Royal Navy opens Royal Marines Combined Cadet Unit at Exeter Academy

A prestigious academy school in Exeter has become the first in the West Country to open a Royal Marines Combined Cadet Force Unit, as part of a MOD Scheme.

ISCA Academy Exeter, has established the new cadet unit as part of the Cadet Expansion 500 programme which jointly between MOD and the Department for Education is seeking to increase the number of Cadet Units in state schools.

There to take the salute from the Royal Marine Cadets and officially open the new CCF Unit was Royal Navy Commander Gavin MacDougall, who works in Plymouth as part of Flag Officer Sea Training Cadet & youth team.

“It is an absolute honour and a real privilege to be here today and officially open this Royal Marine Combined Cadet Force section at ISCA Academy in Exeter,” said Cdr Gavin MacDougall.

It went really well today, I really enjoyed being in charge.

Royal Marine Cadet Lance Corporal Beth Harper

“This will be the first Royal Marines Unit to be opened under the scheme in the whole of the West Country and with the obvious links and proximity of the Commando Training Centre at Lympstone, I am confident it will flourish.”

The Government have devoted £50M from LIBOR fines to support the cadet expansion programme, which provides a safe place for young people to develop through undertaking fun and changing activities.

By underpinned the values and standards of the Armed Forces it recognises that Cadet Units in schools, continue to change many young people’s lives for the better.

“My school already has a strong ethos of providing opportunities to develop the wider skills and experiences of our students through our extracurricular provision,” said Aimee Mitchell, Head Teacher at ISCA Academy.

“The cadet force enables the students to be part of a structured youth organisation, which is well supported by the MOD and strengthens further the school community ethos of high expectations and self-discipline.”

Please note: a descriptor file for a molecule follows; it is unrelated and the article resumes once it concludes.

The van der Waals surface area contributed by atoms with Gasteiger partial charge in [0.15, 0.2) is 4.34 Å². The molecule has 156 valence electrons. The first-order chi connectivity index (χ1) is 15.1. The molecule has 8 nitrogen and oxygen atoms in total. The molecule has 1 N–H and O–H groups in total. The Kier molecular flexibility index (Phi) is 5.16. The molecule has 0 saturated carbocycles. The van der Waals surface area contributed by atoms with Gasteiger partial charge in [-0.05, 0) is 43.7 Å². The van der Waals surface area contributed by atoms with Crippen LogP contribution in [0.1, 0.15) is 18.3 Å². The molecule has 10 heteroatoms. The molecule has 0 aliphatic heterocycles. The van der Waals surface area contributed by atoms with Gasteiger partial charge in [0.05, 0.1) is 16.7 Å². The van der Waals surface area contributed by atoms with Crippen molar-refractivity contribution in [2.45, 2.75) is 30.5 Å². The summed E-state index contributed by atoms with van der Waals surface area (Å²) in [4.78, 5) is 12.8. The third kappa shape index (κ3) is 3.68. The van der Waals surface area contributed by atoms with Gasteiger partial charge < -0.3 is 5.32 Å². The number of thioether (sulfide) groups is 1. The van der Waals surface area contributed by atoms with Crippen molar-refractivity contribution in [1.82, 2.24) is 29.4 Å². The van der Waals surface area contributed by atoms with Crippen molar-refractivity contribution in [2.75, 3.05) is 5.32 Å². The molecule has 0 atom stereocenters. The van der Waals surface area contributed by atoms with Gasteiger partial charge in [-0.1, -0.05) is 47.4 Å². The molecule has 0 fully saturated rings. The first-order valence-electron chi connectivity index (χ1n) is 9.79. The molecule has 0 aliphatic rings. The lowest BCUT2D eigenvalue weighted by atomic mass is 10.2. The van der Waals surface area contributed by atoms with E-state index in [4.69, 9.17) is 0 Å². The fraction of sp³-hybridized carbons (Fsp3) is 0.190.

The Royal Navy is committed to supporting the scheme and believes the exciting initiative will enables pupils and staff to experience benefits, where cadets can develop self-discipline, resilience and improve their team building, problem solving, leadership skills.

There are also opportunities to gain nationally recognised qualifications and life skills grown as a cadet can develop a pupil’s employability.

Cadet Units in Schools can have a positive impact across the entire school as the improvement in leadership, confidence and discipline among cadets provide good examples to other pupils.

Teachers who become Cadet Force Adult Volunteers can also benefit and gain recognised qualification, receiving training and enhance their career development.

Royal Marine Cadet Lance Corporal Beth Harper of ISCA Academy had the privilege of taking charge of the parade in front of parents and staff. Beth was the Cadet out front leading the Unit on their big day.

“It went really well today, I really enjoyed being in charge. I’ve been in the Cadets for two years, I joined when it started in the School, but I did do Sea Cadets before, so I’m used to the way things are done. It’s a lot more fun involved and there are a lot more life skills involved. There’s a lot more variety it the activities.”